Thousands of people have been evacuated from their homes on the east coast of India as the strongest cyclone in more than a decade comes closer. Widespread damage is anticipated.
Officials have canceled holy day celebrations and stockpiled emergency supplies in coastal Orissa and Andhra Pradesh states, as forecasters anticipate that Cyclone Phailin is to hit the region Saturday evening.
Authorities have evacuated 40,000 people from 40 villages to government-run shelters, schools and buildings in five districts of Orissa state, according to Surya Narayan Patra, the state revenue and disaster management minister.
Patra said officials plan to take another 100,000 people to safer areas before the cyclone hits. "No one will be allowed to stay in mud and thatched houses in the coastal areas," he said. The Indian air force has four transport planes and 18 helicopters being kept ready for relief operations in the region.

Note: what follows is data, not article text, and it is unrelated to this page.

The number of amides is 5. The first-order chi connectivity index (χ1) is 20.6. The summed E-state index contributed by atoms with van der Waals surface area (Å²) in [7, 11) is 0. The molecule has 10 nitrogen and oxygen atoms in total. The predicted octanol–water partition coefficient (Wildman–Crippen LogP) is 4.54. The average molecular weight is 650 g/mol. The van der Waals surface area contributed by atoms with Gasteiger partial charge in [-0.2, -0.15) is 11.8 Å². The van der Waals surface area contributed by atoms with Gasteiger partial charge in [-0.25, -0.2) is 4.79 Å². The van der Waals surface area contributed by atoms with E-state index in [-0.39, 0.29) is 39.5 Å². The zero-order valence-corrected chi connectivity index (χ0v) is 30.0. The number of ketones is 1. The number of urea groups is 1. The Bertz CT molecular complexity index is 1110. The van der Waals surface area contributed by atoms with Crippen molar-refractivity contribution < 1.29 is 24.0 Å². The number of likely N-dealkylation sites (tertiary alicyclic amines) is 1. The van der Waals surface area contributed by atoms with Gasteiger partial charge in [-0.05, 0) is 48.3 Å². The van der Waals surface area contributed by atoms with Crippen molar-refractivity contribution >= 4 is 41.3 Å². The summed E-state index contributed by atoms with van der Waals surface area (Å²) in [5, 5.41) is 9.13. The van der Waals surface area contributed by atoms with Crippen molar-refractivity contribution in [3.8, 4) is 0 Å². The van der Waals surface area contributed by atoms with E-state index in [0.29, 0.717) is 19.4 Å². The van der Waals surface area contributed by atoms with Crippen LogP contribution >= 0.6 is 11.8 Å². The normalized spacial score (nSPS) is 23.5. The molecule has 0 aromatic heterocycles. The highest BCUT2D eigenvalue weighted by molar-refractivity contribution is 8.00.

Satellite images of the storm showed it reaching nearly 1,600 kilometers (1,000 miles) from the east coast of India to the west coast of Myanmar, an area about the size of France.
The Indian Meteorological Department warned that Phailin was a "very severe cyclonic storm" that was expected to hit with maximum sustained winds of 210-220 kilometers (130-135 miles) per hour. The US Navy Joint Typhoon Warning Center in Hawaii forecast maximum sustained winds of 269 kilometers (167 miles) per hour with gusts up to 315 kilometers (196 miles) per hour.
University of Miami hurricane researcher Brian McNoldy said Phailin is near the size of 2005's Hurricane Katrina, which killed 1,200 people and caused devastating flooding in New Orleans.
jm/jr (AP, AFP)